American Style dances are divided into two types, Smooth and Rhythm. In the Smooth, there is separation between the Leader and Follower, which varies according to the level of dancing-Bronze. Silver, and Gold, in being able to open up in several steps and less strict. The Smooth dances are Waltz, Foxtrot, Tango, and Viennese Waltz. In Rhythm, mistakenly called sometimes, American Latin, the dances are Cha-Cha, Rumba, Swing (East Coast), Mambo, and Bolero. In American Rhythm, “Cuban motion (hip action) is achieved by flexing the knee after taking a step”. (13)
International Style for Smooth Dances is known at Standard, where the leader and follower are always in closed position, compared to the American style. International Standard dances are Waltz, Foxtrot, Tango, Viennese waltz, and Quickstep. International Latin is known for rhythm dances, with the hip action is stepping on a straight leg, different than the American style. International Latin dances are Cha-Cha, Rumba, Samba, Paso Doble, and Jive. (13)
Dances and competitors are typically categorized in various ways so as to create different competitive divisions. These categories are not standardized, and may vary significantly from one competition to another such as varying age levels, types of distinctions between levels, and types of dances to be danced, closed, open, multi-dance that can be three, four, five, etc. Also there are performance type dances included in some competition events.
During dance competitions, and depending upon levels, some competitors compete in both Smooth and Latin/Rhythm, knowing between 11-14 dances, sometimes in two levels, say Bronze, then Beginning Silver. They hope for competency in both areas and keep in the two levels to maintain competency until winning out of the lower level.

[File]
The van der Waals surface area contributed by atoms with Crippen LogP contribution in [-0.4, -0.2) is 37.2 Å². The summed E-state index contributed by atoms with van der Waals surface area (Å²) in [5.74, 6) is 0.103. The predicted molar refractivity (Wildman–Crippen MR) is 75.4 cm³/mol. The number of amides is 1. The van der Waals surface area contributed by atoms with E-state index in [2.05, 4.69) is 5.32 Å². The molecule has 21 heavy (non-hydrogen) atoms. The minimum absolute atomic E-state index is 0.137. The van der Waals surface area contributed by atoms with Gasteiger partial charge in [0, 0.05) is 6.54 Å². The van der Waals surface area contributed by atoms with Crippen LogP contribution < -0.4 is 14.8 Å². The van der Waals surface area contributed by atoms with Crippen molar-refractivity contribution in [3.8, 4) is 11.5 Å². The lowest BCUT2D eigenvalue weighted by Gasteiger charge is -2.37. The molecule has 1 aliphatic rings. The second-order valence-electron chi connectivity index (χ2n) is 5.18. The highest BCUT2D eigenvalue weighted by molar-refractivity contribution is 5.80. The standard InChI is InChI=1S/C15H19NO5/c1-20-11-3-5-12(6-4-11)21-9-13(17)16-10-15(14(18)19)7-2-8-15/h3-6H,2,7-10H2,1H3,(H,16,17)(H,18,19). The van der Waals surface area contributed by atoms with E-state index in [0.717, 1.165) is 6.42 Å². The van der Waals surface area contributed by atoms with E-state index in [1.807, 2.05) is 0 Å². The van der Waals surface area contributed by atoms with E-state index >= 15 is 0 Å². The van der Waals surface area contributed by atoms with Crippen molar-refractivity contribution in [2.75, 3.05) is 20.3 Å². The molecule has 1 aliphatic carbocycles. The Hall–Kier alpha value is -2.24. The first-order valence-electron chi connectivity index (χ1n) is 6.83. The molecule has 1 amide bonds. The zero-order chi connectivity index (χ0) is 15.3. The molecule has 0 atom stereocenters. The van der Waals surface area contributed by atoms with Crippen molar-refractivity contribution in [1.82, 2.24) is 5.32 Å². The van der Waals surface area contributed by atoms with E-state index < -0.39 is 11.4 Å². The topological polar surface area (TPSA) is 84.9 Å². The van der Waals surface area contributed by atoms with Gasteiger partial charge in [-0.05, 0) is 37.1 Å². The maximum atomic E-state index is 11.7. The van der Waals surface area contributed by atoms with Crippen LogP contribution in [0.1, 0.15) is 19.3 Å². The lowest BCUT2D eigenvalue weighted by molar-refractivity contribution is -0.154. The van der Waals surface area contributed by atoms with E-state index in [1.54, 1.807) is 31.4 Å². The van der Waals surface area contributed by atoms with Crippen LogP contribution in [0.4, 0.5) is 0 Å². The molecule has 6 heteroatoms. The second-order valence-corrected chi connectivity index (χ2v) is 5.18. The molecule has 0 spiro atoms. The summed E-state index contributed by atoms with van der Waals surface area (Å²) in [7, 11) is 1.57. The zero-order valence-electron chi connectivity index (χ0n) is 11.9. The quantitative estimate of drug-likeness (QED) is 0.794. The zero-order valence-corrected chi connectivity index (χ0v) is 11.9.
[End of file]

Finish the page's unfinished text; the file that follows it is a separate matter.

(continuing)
Reasons to choose to compete vary among various dancers, yet generally these are what generally are noted by both students and their professional dance instructors:
- Improves the student as a dancer
- Having goals established to learn at a more intense level
- Working toward meeting the established goals
- Learning the various dances for competitions, the mechanics, types of music, partner roles, and stretching oneself to achieve
- Having feedback at competitions by National, and sometimes international judges to provide guidance on developed strengths, and to become aware of weaknesses that need to be strengthened
- Being involved in a community of fellow competitors with travel to various competitions, involved in the excitement and fun, and work during competition competing, yet having a great deal of learning in many areas. (5)
Other reasons, some Stanford University resource, cites dancing for different audiences. For ballroom dance competitions, for the
“Judges” —“they want see that the steps and styles are done precisely and correctly, with great flair”;
“Student focus”, “It’s how…dancing looks, for the judges. The appearance”
“The attitude” “rigorously correct, expansive”, the “many styles outside of the official syllabus are usually considered incorrect”,
“Attitude about making mistakes” “judges deduct points for every mistake, so competitive dance culture is aligned against making mistakes from day one, when a follow does something different from what the Lead intended, he considers it a mistake, which is to be eliminated, competitive dancers work hard to achieve 100%; “
“The Reward” Competing. Impressing others. Winning. The satisfaction of becoming proficient in a dance form. Self Confidence
“Standardized steps and technique” Yes, rigorously standardized because competitors need to know exactly what technical details the judges expect to see.
“Standardized style” Yes, you are trained to copy the style of the champions before you, working hard to imitate the shape of that standardized style. Individuality can be admired, but only within strict parameters.